Very Adverbly

Good friend Kate Maruyama (of fame) suggested I post a little something about adverbs. Quickly, I magnificently decided that the idea was fortuitously wrought and could be adeptly included as a post, and, if done right, would beneficially help writers.

See what I did there? Lots of adverbs. Did you catch them? Of course you did.

While I’ve heard several takes on adverbs, they can be boiled down to one thing: avoid them when possible. Some say never to use them—ever. Others say to use them in moderation. Still others decisively assert that you should deftly use adverbs as much as you like.

I tend to fall more on the conservative side of the issue. In fact, in my classes, we have a motto: “LY must die!” This stays on my board year-round, in big, bold marker.

Extreme? Perhaps. But it gets the point across. But why so harsh? What did adverbs ever do to me? Well, for one, they lessened the strength and quality of my writing.

For the most part, adverbs are an indication that the verb you’ve selected is not strong enough. Why say in two words (or three, as often is the case) what can be said in one. “He ran very quickly,” can become, “He sprinted.”

In the worst examples, adverbs become distracting, especially (see, sometimes they are necessary) when used in dialog tags. This is a trait of beginning writers. Consider the difference between these two examples.

Adverbly: “Get down!” John exclaimed wildly, madly flapping his arms rapidly.

Conservatively: John shouted, “Get down!” He flapped his arms like a pigeon.

The elimination of the adverbs forced me to be more precise. It even produced a simile. The overuse of LY in the first example calls too much attention to itself, and the reader ends up missing the exact thing the writer is trying to emphasize.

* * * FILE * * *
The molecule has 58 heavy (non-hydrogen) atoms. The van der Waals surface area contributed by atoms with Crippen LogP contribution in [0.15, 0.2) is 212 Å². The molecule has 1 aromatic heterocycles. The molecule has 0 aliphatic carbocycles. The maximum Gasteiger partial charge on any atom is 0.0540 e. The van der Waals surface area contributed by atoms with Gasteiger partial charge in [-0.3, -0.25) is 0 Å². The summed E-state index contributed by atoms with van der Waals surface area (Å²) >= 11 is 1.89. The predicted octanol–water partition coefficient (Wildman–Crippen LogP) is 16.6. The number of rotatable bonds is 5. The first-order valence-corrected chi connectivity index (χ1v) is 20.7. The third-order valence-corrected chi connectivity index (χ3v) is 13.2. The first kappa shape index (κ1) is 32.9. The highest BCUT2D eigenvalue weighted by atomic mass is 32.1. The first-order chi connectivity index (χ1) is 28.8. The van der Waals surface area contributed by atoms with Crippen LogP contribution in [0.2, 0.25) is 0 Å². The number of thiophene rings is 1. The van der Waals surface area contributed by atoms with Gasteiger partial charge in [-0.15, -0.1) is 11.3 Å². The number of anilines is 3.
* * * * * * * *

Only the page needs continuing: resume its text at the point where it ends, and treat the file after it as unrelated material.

Bottom line: Adverbs reek of amateur. As professional writers, we are professional word assassins—kill what harms the whole. This is the basics of editing, and editing begins with adverbs.

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4 thoughts on “Very Adverbly”

  • “Professional word assassins”? I like that. Too many beginning writers think the key is to say what you want to with a lot of long, pretty, descriptive words.
    Don’t get me wrong–I’m not saying you shouldn’t describe your characters, setting, and actions. You should be doing that. But don’t let those blasted adverbs be your crutch, people. If you want to express something with a stronger verb, then pull out that handy ol’ thesaurus. Find the right word. After all, Mark Twain once said, “The difference between the right word and the almost right word is. . . the difference between a lightning bolt and a lightning bug.”
    You want your writing to speak to your audience? You want it to make them feel your characters’ emotions and see the scenes they see? Excellent. Keep that mindset. Now, look for the adverbs in your writing. Kill them. Leave no survivors.
    But don’t get carried away, now. That thesaurus sitting on the desk, or on your monitor? Respect it. Don’t go to it every single time you need a different word. Sometimes the most powerful ones are the simple words.
    Write well, write often.

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